Once, when Mrs. Duvin told Peter he had to get his act together in front of all the other kids, he felt his face burn and was afraid he would cry. He prayed his father wasn’t crying, but he couldn’t see his face, only his knee, the leg of his pants. They were quiet in there for a long time. Then, without warning, they seemed to decide something. Officer Dulley handed his father a gun that Peter realized was his father’s own gun. His father shoved it into the waistband of his jeans.
His mother slept and slept.
Nineteen ninety-one arrived, winter break ended, and Peter went back to school. On that first school day of the new year he made himself a
good breakfast. He packed his lunch. He brushed his teeth. His mother came downstairs as he was rinsing his cereal bowl but she didn’t speak to him at first. Instead, she opened the window over the sink and closed her eyes to meet the blast of cold air that rushed in. “You’re exactly like him,” she said after a minute, still with her eyes closed.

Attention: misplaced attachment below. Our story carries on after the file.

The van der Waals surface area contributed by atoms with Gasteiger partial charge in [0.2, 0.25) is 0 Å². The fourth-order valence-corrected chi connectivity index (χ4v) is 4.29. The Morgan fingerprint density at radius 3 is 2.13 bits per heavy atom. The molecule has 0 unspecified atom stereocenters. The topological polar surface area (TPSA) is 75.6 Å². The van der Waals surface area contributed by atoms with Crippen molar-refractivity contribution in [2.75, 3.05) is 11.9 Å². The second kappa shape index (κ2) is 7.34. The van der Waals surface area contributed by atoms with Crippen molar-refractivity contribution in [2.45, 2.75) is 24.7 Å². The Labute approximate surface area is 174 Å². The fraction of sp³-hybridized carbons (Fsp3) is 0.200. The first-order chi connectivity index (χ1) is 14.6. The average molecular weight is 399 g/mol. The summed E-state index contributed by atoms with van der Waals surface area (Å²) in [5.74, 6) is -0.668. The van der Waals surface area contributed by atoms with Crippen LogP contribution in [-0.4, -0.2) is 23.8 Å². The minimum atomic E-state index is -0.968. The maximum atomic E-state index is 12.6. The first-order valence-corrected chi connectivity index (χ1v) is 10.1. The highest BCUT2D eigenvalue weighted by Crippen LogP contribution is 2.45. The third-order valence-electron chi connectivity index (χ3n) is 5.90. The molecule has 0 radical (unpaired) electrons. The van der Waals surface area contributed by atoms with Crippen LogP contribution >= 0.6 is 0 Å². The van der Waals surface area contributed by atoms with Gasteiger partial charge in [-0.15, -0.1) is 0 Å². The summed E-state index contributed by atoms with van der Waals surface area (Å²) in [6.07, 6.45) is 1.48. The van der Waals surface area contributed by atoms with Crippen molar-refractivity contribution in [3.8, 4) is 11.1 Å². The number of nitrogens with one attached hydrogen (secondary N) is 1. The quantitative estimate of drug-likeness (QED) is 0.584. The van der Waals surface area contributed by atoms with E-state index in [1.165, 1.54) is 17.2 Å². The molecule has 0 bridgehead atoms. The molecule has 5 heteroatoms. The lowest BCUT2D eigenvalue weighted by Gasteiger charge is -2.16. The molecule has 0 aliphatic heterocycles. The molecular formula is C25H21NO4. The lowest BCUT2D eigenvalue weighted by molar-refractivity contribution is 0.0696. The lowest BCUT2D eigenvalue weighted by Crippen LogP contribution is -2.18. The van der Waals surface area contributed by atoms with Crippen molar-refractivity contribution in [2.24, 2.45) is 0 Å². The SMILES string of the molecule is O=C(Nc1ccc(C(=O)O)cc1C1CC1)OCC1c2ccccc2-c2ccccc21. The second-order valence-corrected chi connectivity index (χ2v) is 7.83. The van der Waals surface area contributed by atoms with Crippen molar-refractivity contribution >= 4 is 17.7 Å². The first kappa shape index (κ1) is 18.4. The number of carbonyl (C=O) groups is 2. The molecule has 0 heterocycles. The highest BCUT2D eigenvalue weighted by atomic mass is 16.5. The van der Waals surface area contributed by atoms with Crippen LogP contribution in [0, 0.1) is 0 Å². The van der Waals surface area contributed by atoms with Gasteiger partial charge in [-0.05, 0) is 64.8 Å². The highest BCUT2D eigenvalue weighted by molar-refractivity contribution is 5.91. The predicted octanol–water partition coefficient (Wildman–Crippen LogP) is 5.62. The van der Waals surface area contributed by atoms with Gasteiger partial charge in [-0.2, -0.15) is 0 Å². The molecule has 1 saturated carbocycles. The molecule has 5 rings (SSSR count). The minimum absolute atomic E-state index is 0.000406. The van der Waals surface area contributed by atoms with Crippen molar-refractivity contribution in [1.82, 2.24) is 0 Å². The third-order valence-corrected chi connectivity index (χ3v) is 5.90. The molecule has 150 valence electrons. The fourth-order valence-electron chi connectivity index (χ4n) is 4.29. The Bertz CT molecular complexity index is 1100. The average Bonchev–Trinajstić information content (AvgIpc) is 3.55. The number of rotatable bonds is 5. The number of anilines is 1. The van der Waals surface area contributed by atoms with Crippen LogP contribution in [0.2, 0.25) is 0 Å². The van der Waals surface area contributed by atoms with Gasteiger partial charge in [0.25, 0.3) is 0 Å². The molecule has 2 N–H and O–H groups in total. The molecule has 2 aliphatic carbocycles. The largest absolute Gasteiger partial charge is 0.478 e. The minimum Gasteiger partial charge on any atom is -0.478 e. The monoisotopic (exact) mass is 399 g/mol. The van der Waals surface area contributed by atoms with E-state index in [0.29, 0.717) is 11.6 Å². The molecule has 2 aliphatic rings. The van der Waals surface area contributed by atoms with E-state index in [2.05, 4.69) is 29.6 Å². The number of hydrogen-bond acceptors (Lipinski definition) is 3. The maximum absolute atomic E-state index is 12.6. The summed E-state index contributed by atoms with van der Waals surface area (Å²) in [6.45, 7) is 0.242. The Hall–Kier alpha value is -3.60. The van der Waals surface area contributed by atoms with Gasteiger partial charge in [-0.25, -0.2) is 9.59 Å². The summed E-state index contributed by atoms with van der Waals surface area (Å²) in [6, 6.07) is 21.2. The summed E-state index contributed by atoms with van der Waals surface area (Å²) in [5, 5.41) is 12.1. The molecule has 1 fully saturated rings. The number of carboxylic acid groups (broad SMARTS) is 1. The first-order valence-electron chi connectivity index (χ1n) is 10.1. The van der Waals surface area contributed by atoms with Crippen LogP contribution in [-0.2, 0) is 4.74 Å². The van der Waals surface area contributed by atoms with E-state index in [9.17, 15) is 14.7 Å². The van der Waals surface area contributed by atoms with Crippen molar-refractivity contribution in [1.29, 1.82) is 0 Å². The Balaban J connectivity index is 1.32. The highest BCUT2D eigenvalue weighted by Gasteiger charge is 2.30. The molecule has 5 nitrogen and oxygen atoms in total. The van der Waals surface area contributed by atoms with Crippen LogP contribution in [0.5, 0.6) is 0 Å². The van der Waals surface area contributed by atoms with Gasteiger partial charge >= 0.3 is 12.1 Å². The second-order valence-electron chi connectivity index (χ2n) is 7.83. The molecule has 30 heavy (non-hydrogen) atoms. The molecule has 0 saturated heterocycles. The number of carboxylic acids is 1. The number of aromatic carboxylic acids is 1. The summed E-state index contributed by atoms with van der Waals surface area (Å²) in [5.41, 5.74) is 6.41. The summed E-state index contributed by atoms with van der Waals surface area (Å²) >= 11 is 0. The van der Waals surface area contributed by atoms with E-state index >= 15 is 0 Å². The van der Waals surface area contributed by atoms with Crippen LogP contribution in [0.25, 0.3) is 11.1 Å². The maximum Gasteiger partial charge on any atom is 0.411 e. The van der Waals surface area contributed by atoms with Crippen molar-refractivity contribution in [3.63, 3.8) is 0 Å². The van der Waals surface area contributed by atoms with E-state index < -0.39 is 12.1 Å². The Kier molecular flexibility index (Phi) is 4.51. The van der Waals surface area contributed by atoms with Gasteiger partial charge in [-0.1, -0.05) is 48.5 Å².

“Like who? Like Dad?” Peter said. He knew she didn’t mean it as a compliment.
“Like Dad?” she mimicked, exaggerating his expression without looking at him, making her face dopey and stupid, like she was performing for an audience she hoped to make laugh. “Like Daaaad? Like Daaaaaaaaaaaaaad?” He calmly took his backpack from the peg by the door and fitted it over his shoulders. He felt lonely all of a sudden. Everything in their house was lonely: the dark china cabinet filled with fragile things no one ever touched, the fake plant sitting next to the sofa, the crooked window shade, a silence so violent he wanted to clap his hands over his ears. The bus honked outside.